Skip to main content
Intellect

BYU researchers awarded DOD grant to improve testing of Air Force jets

An Air Force test pilot dives, banks and loop-de-loops the latest fighter jet at extreme speeds to push it to the limits. As the pilot completes a series of barrel rolls, ground crews analyze the plane’s structural data, which is streaming from two antennas mounted on board, designed to monitor the jet prototype’s safety and performance.

Until recently, this test would have required numerous runs and off-site analysis, but the U.S. Department of Defense has awarded Brigham Young University researchers nearly $1 million in grant money to develop technology that streamlines the testing communications process and saves money.

“When the government wants to buy an airplane, it has to be fully tested—the more expensive it is to test an airplane, the more expensive the plane is,” says Michael Rice, the Jim Abrams professor in the department of electrical and computer engineering. “You don’t want to cut corners on reliability or safety, but if you could reduce expenses in testing, the airplane would be cheaper and everyone would be safe.”

Previously, airplanes used only one antenna to send data to ground crews, but the signal dropped whenever the plane banked and obscured the antenna from the ground. The jet had to be refueled, the equipment and personnel reassembled, and the mission re-flown to acquire the missing data. To solve that problem, two antennas were mounted to transmit signals from the top and bottom of the plane. A new problem emerged, however: when jets with two antennas flew parallel to the ground, both antennas transmitted signals simultaneously, interfering with each other and masking important data about the jet’s performance.

The solution came in the form of theoretical analysis by Rice and Michael Jensen, an associate professor of electrical and computer engineering, and two graduate students, who demonstrated the viability of the multi-antenna solution in a series of papers published at the International Telemetering Conference in October. The researchers received Air Force grants administered out of Edwards Air Force Base in California in the last two years to complete further analysis and build a prototype transmitter that was mounted on a small plane. The BYU researchers will use the DOD grant to develop and test a prototype receiver that interprets the relationship between the two antennas’ signals and translates them into separate streams as the plane flies, allowing data analysis to occur on-site.

“The technology gets rid of those data drop outs so we don’t have to refuel and retest,” said Saul Ortigoza, executing agent for spectrum efficient technologies at Edwards Air Force Base. “That’s a big plus from a test-range perspective. It saves us a lot of money, and it’s pretty exciting.”

The technology solves the antenna dilemma in commercial jets as well, Rice said, referring to another possible application of his work.

“When they are testing a new prototype commercial jet, they put the whole notion of ‘the tray table in its upright and locked position’ in a new perspective,” Rice said, explaining that airlines gather data about their new planes just like the military. “They do hard turns, landings with one engine off—things they’d never do with passengers to ensure the plane is safe.”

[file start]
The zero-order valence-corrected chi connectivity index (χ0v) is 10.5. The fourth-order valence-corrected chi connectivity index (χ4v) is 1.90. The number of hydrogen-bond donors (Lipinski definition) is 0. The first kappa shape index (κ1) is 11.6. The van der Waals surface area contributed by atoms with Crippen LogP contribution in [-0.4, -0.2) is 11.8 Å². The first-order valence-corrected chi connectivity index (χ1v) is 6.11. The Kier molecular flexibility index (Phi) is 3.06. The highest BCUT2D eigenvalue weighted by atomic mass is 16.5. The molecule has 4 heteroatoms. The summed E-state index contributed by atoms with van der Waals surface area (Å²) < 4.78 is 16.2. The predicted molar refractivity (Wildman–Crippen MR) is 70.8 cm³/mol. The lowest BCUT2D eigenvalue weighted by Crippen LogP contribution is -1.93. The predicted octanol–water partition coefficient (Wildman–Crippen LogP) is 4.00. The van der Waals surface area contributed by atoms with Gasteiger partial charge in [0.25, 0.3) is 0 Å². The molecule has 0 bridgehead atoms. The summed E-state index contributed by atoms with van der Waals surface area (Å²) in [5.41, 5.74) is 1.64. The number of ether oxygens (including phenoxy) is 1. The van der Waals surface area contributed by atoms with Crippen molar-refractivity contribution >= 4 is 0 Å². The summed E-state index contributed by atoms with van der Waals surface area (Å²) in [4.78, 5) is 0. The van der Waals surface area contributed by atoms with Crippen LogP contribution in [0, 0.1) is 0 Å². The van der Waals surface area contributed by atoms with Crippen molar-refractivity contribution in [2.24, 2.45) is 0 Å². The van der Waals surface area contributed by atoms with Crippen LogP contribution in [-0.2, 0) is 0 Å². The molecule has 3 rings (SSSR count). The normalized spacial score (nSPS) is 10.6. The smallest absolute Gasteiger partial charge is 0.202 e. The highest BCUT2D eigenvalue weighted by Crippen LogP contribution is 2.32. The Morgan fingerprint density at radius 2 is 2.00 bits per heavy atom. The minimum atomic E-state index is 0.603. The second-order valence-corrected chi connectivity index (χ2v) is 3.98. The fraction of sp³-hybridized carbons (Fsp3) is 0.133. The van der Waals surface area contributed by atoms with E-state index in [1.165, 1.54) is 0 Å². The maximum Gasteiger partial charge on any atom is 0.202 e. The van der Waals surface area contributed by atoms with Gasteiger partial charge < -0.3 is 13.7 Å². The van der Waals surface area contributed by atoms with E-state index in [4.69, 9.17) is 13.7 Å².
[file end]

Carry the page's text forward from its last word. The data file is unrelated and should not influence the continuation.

Writer: Lexi Allen

Rice, Michael-L.jpg

Read More From

Related Articles

data-content-type="article"

Going cashless to prevent COVID-19 was useless, new BYU microbiology study finds

May 12, 2022
A new study published in PLOS ONE from BYU scientists finds that the SARS-CoV-2 virus is almost immediately nonviable if deposited on a cash banknote. The virus actually shows greater stability on plastic money cards, with the live virus still being detected 48 hours after initial deposition, but no viable virus was detected on either cash or card that was randomly sampled in the study.


overrideBackgroundColorOrImage= overrideTextColor= overrideTextAlignment= overrideCardHideSection=false overrideCardHideByline=false overrideCardHideDescription=false overridebuttonBgColor= overrideButtonText= overrideTextAlignment=
data-content-type="article"

BYU student’s research solves an icy dwarf planet mystery

May 09, 2022
The dwarf planet Haumea has befuddled modern scientists for years. New BYU research details the planet's creation and solves one of astronomy's puzzles.
overrideBackgroundColorOrImage= overrideTextColor= overrideTextAlignment= overrideCardHideSection=false overrideCardHideByline=false overrideCardHideDescription=false overridebuttonBgColor= overrideButtonText= overrideTextAlignment=
data-content-type="article"

When it comes to buying stuff, who do you trust to sell it: Government, nonprofits or for-profits? BYU study says...

April 26, 2022
Covid-19 tests were in short supply two months ago, but now testing options abound, from free tests mailed by the U.S. government to those available from pharmacies and nonprofit healthcare providers. All other factors being equal, is there an advantage to accessing a test through any one of these avenues?
overrideBackgroundColorOrImage= overrideTextColor= overrideTextAlignment= overrideCardHideSection=false overrideCardHideByline=false overrideCardHideDescription=false overridebuttonBgColor= overrideButtonText= overrideTextAlignment=
overrideBackgroundColorOrImage= overrideTextColor= overrideTextAlignment= overrideCardHideSection=false overrideCardHideByline=false overrideCardHideDescription=false overridebuttonBgColor= overrideButtonText=